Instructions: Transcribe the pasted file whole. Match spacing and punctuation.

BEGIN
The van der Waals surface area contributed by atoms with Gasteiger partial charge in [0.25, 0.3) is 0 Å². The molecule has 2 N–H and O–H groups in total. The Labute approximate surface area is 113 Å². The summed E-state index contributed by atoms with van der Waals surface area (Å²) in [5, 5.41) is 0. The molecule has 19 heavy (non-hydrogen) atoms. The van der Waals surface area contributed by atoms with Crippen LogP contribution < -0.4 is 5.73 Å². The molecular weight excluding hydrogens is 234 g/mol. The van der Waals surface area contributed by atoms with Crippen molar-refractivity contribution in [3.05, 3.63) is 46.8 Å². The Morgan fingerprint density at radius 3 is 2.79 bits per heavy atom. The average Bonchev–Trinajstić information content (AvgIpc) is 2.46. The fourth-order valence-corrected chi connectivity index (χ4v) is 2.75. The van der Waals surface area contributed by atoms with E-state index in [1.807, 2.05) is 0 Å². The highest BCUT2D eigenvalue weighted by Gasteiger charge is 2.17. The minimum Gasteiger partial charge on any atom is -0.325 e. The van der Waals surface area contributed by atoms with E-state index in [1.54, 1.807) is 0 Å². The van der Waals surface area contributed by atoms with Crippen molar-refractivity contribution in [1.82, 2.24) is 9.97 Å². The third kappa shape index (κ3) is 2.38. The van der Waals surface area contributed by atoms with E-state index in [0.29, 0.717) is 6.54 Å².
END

The van der Waals surface area contributed by atoms with Gasteiger partial charge in [0.25, 0.3) is 0 Å². The molecule has 2 N–H and O–H groups in total. The Labute approximate surface area is 113 Å². The summed E-state index contributed by atoms with van der Waals surface area (Å²) in [5, 5.41) is 0. The molecule has 19 heavy (non-hydrogen) atoms. The van der Waals surface area contributed by atoms with Crippen LogP contribution < -0.4 is 5.73 Å². The molecular weight excluding hydrogens is 234 g/mol. The van der Waals surface area contributed by atoms with Crippen molar-refractivity contribution in [3.05, 3.63) is 46.8 Å². The Morgan fingerprint density at radius 3 is 2.79 bits per heavy atom. The average Bonchev–Trinajstić information content (AvgIpc) is 2.46. The fourth-order valence-corrected chi connectivity index (χ4v) is 2.75. The van der Waals surface area contributed by atoms with E-state index in [1.807, 2.05) is 0 Å². The highest BCUT2D eigenvalue weighted by Gasteiger charge is 2.17. The minimum Gasteiger partial charge on any atom is -0.325 e. The van der Waals surface area contributed by atoms with E-state index in [1.54, 1.807) is 0 Å². The van der Waals surface area contributed by atoms with Crippen molar-refractivity contribution in [1.82, 2.24) is 9.97 Å². The third kappa shape index (κ3) is 2.38. The van der Waals surface area contributed by atoms with E-state index in [0.29, 0.717) is 6.54 Å².